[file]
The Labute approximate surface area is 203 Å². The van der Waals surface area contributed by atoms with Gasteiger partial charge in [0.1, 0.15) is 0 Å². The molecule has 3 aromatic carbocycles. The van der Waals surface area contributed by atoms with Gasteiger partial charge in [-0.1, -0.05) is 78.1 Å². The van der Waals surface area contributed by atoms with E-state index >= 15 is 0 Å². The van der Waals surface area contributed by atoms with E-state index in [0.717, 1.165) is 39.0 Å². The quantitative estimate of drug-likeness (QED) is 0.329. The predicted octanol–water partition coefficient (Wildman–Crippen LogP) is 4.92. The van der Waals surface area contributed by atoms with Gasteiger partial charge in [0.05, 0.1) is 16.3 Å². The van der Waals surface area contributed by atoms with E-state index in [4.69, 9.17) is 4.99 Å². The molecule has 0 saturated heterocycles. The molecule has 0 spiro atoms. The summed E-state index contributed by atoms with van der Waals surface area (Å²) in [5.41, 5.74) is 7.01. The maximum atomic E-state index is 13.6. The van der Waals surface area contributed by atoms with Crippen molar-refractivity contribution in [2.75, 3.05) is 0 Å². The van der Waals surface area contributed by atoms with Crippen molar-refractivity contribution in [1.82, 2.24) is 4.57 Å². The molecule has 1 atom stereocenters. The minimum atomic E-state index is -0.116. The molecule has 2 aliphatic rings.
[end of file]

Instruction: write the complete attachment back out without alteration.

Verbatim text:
The Labute approximate surface area is 203 Å². The van der Waals surface area contributed by atoms with Gasteiger partial charge in [0.1, 0.15) is 0 Å². The molecule has 3 aromatic carbocycles. The van der Waals surface area contributed by atoms with Gasteiger partial charge in [-0.1, -0.05) is 78.1 Å². The van der Waals surface area contributed by atoms with E-state index >= 15 is 0 Å². The van der Waals surface area contributed by atoms with E-state index in [0.717, 1.165) is 39.0 Å². The quantitative estimate of drug-likeness (QED) is 0.329. The predicted octanol–water partition coefficient (Wildman–Crippen LogP) is 4.92. The van der Waals surface area contributed by atoms with Gasteiger partial charge in [0.05, 0.1) is 16.3 Å². The van der Waals surface area contributed by atoms with E-state index in [4.69, 9.17) is 4.99 Å². The molecule has 0 saturated heterocycles. The molecule has 0 spiro atoms. The summed E-state index contributed by atoms with van der Waals surface area (Å²) in [5.41, 5.74) is 7.01. The maximum atomic E-state index is 13.6. The van der Waals surface area contributed by atoms with Crippen molar-refractivity contribution in [2.75, 3.05) is 0 Å². The van der Waals surface area contributed by atoms with Crippen molar-refractivity contribution in [1.82, 2.24) is 4.57 Å². The molecule has 1 atom stereocenters. The minimum atomic E-state index is -0.116. The molecule has 2 aliphatic rings.